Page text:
Image: Mazda Motor Corporation Premacy Hydrogen RE Hybrid car
Everett Kennedy Brown  /  EPA file
At a recent preview of Mazda’s 2010 product line, the maker unveiled two rotary-powered prototypes running on hydrogen, rather than gasoline. Many experts believe hydrogen could become the fuel of the future.
By contributor
updated 9/3/2009 10:39:08 AM ET 2009-09-03T14:39:08

The squeeze is on. Automakers around the world are coming under increasing pressure to improve fuel economy and reduce emissions, even though consumers seem unwilling to sacrifice performance or pay a higher price for the technology needed to go green.

In this highly competitive horse race, there is no “silver bullet,” no single environmentally friendly solution, so manufacturers are turning to an array of alternatives that could eventually supplement, perhaps even replace, the time-tested internal combustion engine.

Mazda, the small Japanese affiliate of Ford Motor Co., is betting it has a unique weapon in its own powertrain arsenal, the Wankel, or rotary engine. Small, simple and lightweight, it was once seen as a promising substitute for the piston engine, but never lived up to its initial expectations.

But now Mazda believes the Wankel could move from a niche to mainstream source of power, and one that could be brought to market sooner and at a significantly lower cost than the fuel cell vehicles and battery cars on which other manufacturers are showering their attention —and billions in research dollars.

At a recent preview of Mazda’s 2010 product line, the maker unveiled two rotary-powered prototypes running on hydrogen, rather than gasoline. Many experts believe hydrogen could become the fuel of the future.

Most manufacturers have focused their attention on hydrogen-powered fuel cells, which feed the lightweight gas into a device called a stack, where it combines with oxygen to produce a steady flow of electric current. The resulting current is then used to power an electric motor. It’s a sophisticated and elegant technology that’s still better suited to the space program —where it was first used on the Apollo moon mission — and likely years away from commercial viability.

Mazda’s approach is to feed hydrogen, rather than gasoline, into its rotary engine, explains Akihiro Kashiwagi, head of the Hydrogen RE (short for Rotary Engine) project. It’s not quite as efficient as a fuel cell, but the technology is readily available and reasonably affordable. As with the fuel cell, the only byproduct is a misty stream of water vapor spewing from the tailpipe of a modified RX-8 the automaker allowed me to drive around the grounds of the Laguna Seca Raceway near Monterey, Calif.

The RX-8, a four-seat sports car, fires up with the touch of a button, the engine developing a curious buzz that one bystander suggests sounds a bit like “a vacuum cleaner that’s just swallowed something big.” But as it slips into gear, the car lurches forward and picks up speed.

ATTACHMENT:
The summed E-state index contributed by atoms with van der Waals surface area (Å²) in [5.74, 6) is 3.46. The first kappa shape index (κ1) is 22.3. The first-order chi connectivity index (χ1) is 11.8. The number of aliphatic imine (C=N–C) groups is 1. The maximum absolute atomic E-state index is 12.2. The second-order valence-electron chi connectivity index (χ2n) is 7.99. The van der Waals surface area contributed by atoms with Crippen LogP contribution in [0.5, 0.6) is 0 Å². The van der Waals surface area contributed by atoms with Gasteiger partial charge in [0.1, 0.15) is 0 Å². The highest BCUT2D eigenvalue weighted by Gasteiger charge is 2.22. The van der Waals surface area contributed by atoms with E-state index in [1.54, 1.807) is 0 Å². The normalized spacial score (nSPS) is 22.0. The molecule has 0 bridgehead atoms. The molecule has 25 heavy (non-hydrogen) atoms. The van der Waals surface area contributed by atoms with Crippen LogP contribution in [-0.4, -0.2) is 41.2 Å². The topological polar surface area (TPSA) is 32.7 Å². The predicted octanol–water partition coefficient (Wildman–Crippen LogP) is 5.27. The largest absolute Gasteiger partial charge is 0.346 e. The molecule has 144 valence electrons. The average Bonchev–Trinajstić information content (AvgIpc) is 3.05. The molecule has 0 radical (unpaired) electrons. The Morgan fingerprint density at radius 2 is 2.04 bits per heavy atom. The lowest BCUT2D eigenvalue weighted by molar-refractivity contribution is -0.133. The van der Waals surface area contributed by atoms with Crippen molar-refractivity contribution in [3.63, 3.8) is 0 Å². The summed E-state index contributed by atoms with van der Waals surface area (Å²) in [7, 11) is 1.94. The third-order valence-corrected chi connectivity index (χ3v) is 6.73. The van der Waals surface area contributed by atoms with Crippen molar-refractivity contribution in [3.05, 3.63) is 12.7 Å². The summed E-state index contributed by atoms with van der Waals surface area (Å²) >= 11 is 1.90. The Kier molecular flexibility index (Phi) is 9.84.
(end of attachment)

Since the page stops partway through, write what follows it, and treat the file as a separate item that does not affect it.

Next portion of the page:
Not a lot, however, for Mazda has had to detune the engine a bit to let it operate in dual-fuel mode. A critical advantage of using the rotary engine is that once this RX-8 has run out of hyrdrogen, it can switch to a second tank using readily available gasoline and just keep on going. The various hyrdogen-powered fuel cell vehicles being tested in Southern California as part of an elaborate experiment by other automakers and government authorities can never go more than 50 to 100 miles away from their refueling stations — unless the driver wants to be towed home.

Mazda recently introduced a second, more complex version of the Hydrogen RE system, using the Japanese version of its MX5 microvan.

This vehicle has been set up as a "series" hybrid. Unlike a Toyota Prius, whose wheels can be powered by its gasoline engine, electric motor or both, the Hydrogen RE Primacy van is powered solely by electricity. The hydrogen rotary functions only as a generator, charging up the vehicle’s battery or sending power directly to the electric motor turning its wheels.

The system is more efficient than that found in the Hydrogen RE RX-8, meaning better fuel economy and a range of about 200 miles.

At low speeds, the battery alone is used. And, says Kashiwagi, “In the future, this system could easily be converted to a plug-in hybrid,” like the planned Chevy Volt, by increasing the size of the lithium-ion battery. That would allow the vehicle to travel for 20, 30, 40 miles or more solely on electric power.

As with the Hydrogen RE RX-8, there’s a fair amount of buzzing from the Premacy. There’s also the drawback of giving up the third row of seats to make room for a big tank of hydrogen. But there’s still enough space for five passengers.

Like other hydrogen vehicles, the Mazda Hydrogen RE technology still has a bit of work to be done, but the company insists it could be ready for the retail world far sooner than fuel cells – and overcome some of the limitations of battery power, notably the lack of range.

The challenge is probably not one of using hydrogen, says Kashiwagi, but simply getting the fuel. There’s no nationwide production or distribution method and setting up one would likely be a slow and costly challenge. Nonetheless, hydrogen does have its advantages and plenty of proponents. And if Mazda is right, its technology could provide a clean alternative powertrain sooner than many other alternatives still struggling to make it to market.

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